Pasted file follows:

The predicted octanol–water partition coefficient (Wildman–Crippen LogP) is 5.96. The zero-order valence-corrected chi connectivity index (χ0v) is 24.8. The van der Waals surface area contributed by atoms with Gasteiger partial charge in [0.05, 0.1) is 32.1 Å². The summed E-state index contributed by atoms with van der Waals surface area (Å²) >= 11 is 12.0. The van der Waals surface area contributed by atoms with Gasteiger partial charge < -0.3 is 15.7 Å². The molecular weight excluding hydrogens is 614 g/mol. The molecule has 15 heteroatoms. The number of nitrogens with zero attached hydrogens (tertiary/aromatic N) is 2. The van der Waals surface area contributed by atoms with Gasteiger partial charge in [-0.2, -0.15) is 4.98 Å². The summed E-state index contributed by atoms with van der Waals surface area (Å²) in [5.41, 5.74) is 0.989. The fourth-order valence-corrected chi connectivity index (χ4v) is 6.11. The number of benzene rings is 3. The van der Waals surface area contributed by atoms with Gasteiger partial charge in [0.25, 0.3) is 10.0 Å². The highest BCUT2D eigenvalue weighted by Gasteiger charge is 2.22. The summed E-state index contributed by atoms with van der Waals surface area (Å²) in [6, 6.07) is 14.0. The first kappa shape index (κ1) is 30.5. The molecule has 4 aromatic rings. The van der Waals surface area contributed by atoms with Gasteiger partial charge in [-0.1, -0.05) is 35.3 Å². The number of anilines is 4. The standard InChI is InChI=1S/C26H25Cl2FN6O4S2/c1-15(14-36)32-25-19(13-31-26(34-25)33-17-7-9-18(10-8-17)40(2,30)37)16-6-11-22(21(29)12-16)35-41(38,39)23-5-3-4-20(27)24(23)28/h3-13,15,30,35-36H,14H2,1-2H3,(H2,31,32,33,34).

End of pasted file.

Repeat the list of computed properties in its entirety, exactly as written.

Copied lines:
The predicted octanol–water partition coefficient (Wildman–Crippen LogP) is 5.96. The zero-order valence-corrected chi connectivity index (χ0v) is 24.8. The van der Waals surface area contributed by atoms with Gasteiger partial charge in [0.05, 0.1) is 32.1 Å². The summed E-state index contributed by atoms with van der Waals surface area (Å²) >= 11 is 12.0. The van der Waals surface area contributed by atoms with Gasteiger partial charge < -0.3 is 15.7 Å². The molecular weight excluding hydrogens is 614 g/mol. The molecule has 15 heteroatoms. The number of nitrogens with zero attached hydrogens (tertiary/aromatic N) is 2. The van der Waals surface area contributed by atoms with Gasteiger partial charge in [-0.2, -0.15) is 4.98 Å². The summed E-state index contributed by atoms with van der Waals surface area (Å²) in [5.41, 5.74) is 0.989. The fourth-order valence-corrected chi connectivity index (χ4v) is 6.11. The number of benzene rings is 3. The van der Waals surface area contributed by atoms with Gasteiger partial charge in [0.25, 0.3) is 10.0 Å². The highest BCUT2D eigenvalue weighted by Gasteiger charge is 2.22. The summed E-state index contributed by atoms with van der Waals surface area (Å²) in [6, 6.07) is 14.0. The first kappa shape index (κ1) is 30.5. The molecule has 4 aromatic rings. The van der Waals surface area contributed by atoms with Gasteiger partial charge in [-0.1, -0.05) is 35.3 Å². The number of anilines is 4. The standard InChI is InChI=1S/C26H25Cl2FN6O4S2/c1-15(14-36)32-25-19(13-31-26(34-25)33-17-7-9-18(10-8-17)40(2,30)37)16-6-11-22(21(29)12-16)35-41(38,39)23-5-3-4-20(27)24(23)28/h3-13,15,30,35-36H,14H2,1-2H3,(H2,31,32,33,34).